Outside of Texas, however, the electricity grid is highly balkanized. Utilities in Oklahoma aren’t particularly interested in figuring out how to convey wind power from the Oklahoma panhandle (where it could be produced in massive quantities) to Atlanta (where it would be consumed in massive quantities). And the federal government has long since gotten out of the business of backing big interstate power highways. (The last major electricity interstate highway it supported was the Pacific Intertie, completed in 1970.) That means a large chunk of America’s wind resources remains stranded.

In 2009, Skelly helped found Clean Line, which has raised more than $100 million in capital from investors including National Grid. The idea: build a series of long-haul transmission lines—400-, 500-, 700-miles long—and rent capacity to wind developers so they can send their power to market. (Rule of thumb: It costs about .3 cents to send a kilowatt-hour of power 100 miles.)

It sounds like a simple business model. But as pipeline builders have found (hello, Keystone XL!), building energy infrastructure that crosses several state lines requires negotiating a maze of state regulators, federal authorities, and private landowners. And for a host of reasons—economic, political, regulatory, environmental—people aren’t always psyched about big projects coming through their proverbial backyards. For example, while Indiana and Kansas have given approval to the Grain Belt Express, which would connect Dodge City, Kansas, to southern Indiana, Missouri has said no. (In certain circumstances, transmission developers can appeal such denials to the federal government, which Clean Line has done.) “A wise person said that anything worth doing takes a decade,” said Skelly. “And we are going to prove them right. We haven’t done this before in this country. We haven’t built four-state transmission lines.”

Skelly is confident that Clean Line can raise the $10 billion needed to build its five proposed lines and that construction could start as early as 2017 if approvals start to come through.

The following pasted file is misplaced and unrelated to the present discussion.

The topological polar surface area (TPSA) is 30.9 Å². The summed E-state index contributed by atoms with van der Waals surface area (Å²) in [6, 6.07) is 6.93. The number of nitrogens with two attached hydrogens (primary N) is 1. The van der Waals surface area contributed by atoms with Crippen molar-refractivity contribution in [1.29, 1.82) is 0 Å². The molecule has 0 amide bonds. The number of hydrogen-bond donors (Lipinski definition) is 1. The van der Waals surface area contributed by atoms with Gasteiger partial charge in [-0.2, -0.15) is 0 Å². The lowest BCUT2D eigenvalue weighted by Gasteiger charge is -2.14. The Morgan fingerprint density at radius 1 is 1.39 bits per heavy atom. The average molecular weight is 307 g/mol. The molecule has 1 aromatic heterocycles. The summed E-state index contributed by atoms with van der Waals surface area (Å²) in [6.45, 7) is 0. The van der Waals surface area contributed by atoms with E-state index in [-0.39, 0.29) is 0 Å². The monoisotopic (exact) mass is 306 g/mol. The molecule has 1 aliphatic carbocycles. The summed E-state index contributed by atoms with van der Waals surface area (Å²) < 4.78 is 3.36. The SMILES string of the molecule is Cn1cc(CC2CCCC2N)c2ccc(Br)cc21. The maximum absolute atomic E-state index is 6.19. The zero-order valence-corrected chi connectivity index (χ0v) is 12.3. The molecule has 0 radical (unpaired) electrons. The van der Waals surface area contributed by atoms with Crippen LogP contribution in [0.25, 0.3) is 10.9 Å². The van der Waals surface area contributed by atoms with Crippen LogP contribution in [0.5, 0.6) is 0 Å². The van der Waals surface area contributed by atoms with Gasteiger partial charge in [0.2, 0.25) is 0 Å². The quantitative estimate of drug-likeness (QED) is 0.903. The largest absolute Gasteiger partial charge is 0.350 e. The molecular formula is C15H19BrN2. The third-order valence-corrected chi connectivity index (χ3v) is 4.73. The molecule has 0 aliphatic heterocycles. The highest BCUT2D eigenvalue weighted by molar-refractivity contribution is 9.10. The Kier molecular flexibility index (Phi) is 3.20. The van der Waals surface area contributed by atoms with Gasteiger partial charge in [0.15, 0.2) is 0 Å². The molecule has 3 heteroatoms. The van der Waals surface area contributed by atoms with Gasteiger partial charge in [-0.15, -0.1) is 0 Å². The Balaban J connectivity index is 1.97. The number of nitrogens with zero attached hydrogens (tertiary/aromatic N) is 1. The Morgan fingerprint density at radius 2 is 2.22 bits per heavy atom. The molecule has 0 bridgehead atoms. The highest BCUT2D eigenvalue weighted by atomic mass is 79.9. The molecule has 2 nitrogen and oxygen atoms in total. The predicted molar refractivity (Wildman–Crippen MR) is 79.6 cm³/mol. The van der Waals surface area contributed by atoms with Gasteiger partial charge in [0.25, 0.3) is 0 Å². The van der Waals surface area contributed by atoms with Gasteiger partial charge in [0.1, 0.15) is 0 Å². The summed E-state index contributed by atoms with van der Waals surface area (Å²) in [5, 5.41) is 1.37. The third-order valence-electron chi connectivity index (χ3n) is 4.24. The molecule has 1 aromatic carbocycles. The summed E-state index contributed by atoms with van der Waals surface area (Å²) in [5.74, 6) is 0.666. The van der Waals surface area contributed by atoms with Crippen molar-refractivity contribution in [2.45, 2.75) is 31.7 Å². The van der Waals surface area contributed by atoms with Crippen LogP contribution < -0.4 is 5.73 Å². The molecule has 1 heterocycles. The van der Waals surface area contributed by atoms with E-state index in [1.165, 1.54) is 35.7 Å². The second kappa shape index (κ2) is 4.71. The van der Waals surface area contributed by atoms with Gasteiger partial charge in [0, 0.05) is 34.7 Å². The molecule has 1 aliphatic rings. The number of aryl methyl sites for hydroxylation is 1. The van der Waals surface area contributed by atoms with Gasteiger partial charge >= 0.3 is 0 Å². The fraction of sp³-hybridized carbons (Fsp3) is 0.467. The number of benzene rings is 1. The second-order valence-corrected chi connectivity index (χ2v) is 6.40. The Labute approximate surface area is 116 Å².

Clean Line’s ambitions highlight the complexities of the arguments surrounding energy subsidies. Yes, Clean Line’s customers—developers of wind plants—rely on subsidies. And those subsidies cost real money. According to the Energy Information Administration wind accounted for 4.4 percent of U.S. electricity production in 2014, or about 180 billion kilowatt-hours. Assuming every one of those kilowatt-hours is eligible for the 2.3 cents per kilowatt-hour (and they’re not—wind farms more than 10 years old can’t get the credit, for example), the production tax credit would amount to a maximum of about $4.2 billion year.

The American Wind Energy Association argues that every form of energy production is subsidized to a degree and that the U.S. is getting a lot in return for whatever subsidy wind receives. The burgeoning wind industry has accounted for some $100 billion of investment since 2008 (a period in which the U.S. suffered a big shortfall in investment), created tens of thousands of permanent jobs, and stimulated the creation of a domestic manufacturing sector. It also funnels $195 million a year in lease payments to farmers, ranchers, and other landowners.

But as Clean Line’s ambitious plans show, the wind boom has also inspired people and businesses to do something they didn’t do much before 2008—think big and funnel private capital into infrastructure projects. And when private firms erect new platforms that encourage other private companies to invest and build, that’s a form of economic stimulus worthy of a few lofty railroad metaphors.